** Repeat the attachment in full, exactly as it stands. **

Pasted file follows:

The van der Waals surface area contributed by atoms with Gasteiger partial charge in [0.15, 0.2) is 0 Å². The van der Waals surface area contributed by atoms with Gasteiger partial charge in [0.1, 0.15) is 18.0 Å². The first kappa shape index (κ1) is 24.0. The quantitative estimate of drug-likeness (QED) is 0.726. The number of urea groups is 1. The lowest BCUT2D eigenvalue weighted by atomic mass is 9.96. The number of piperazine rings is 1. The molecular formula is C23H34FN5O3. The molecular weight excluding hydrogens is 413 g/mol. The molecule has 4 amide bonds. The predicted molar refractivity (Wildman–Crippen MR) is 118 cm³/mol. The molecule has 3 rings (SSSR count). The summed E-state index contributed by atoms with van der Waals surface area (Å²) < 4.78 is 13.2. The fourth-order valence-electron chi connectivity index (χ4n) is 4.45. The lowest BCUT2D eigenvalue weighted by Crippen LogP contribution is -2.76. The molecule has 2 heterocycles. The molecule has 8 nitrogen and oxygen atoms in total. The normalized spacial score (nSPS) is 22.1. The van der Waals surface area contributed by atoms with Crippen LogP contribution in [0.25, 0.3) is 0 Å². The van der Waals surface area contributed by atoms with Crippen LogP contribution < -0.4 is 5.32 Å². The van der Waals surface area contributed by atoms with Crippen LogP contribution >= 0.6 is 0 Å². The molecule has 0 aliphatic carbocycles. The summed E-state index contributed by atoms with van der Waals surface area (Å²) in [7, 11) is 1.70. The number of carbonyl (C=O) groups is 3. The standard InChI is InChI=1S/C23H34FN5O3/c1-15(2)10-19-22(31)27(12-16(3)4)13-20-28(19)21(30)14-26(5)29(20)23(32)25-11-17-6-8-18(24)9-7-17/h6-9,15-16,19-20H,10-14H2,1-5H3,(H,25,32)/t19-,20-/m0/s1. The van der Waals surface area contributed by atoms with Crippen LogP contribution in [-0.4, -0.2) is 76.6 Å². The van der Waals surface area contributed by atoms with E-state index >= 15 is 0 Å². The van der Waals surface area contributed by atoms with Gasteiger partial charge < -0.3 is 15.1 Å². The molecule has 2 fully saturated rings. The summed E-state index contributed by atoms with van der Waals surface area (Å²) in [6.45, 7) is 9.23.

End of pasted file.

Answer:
The van der Waals surface area contributed by atoms with Gasteiger partial charge in [0.15, 0.2) is 0 Å². The van der Waals surface area contributed by atoms with Gasteiger partial charge in [0.1, 0.15) is 18.0 Å². The first kappa shape index (κ1) is 24.0. The quantitative estimate of drug-likeness (QED) is 0.726. The number of urea groups is 1. The lowest BCUT2D eigenvalue weighted by atomic mass is 9.96. The number of piperazine rings is 1. The molecular formula is C23H34FN5O3. The molecular weight excluding hydrogens is 413 g/mol. The molecule has 4 amide bonds. The predicted molar refractivity (Wildman–Crippen MR) is 118 cm³/mol. The molecule has 3 rings (SSSR count). The summed E-state index contributed by atoms with van der Waals surface area (Å²) < 4.78 is 13.2. The fourth-order valence-electron chi connectivity index (χ4n) is 4.45. The lowest BCUT2D eigenvalue weighted by Crippen LogP contribution is -2.76. The molecule has 2 heterocycles. The molecule has 8 nitrogen and oxygen atoms in total. The normalized spacial score (nSPS) is 22.1. The van der Waals surface area contributed by atoms with Crippen LogP contribution in [0.25, 0.3) is 0 Å². The van der Waals surface area contributed by atoms with Crippen LogP contribution < -0.4 is 5.32 Å². The van der Waals surface area contributed by atoms with Crippen LogP contribution >= 0.6 is 0 Å². The molecule has 0 aliphatic carbocycles. The summed E-state index contributed by atoms with van der Waals surface area (Å²) in [7, 11) is 1.70. The number of carbonyl (C=O) groups is 3. The standard InChI is InChI=1S/C23H34FN5O3/c1-15(2)10-19-22(31)27(12-16(3)4)13-20-28(19)21(30)14-26(5)29(20)23(32)25-11-17-6-8-18(24)9-7-17/h6-9,15-16,19-20H,10-14H2,1-5H3,(H,25,32)/t19-,20-/m0/s1. The van der Waals surface area contributed by atoms with Crippen LogP contribution in [-0.4, -0.2) is 76.6 Å². The van der Waals surface area contributed by atoms with E-state index >= 15 is 0 Å². The van der Waals surface area contributed by atoms with Gasteiger partial charge < -0.3 is 15.1 Å². The molecule has 2 fully saturated rings. The summed E-state index contributed by atoms with van der Waals surface area (Å²) in [6.45, 7) is 9.23.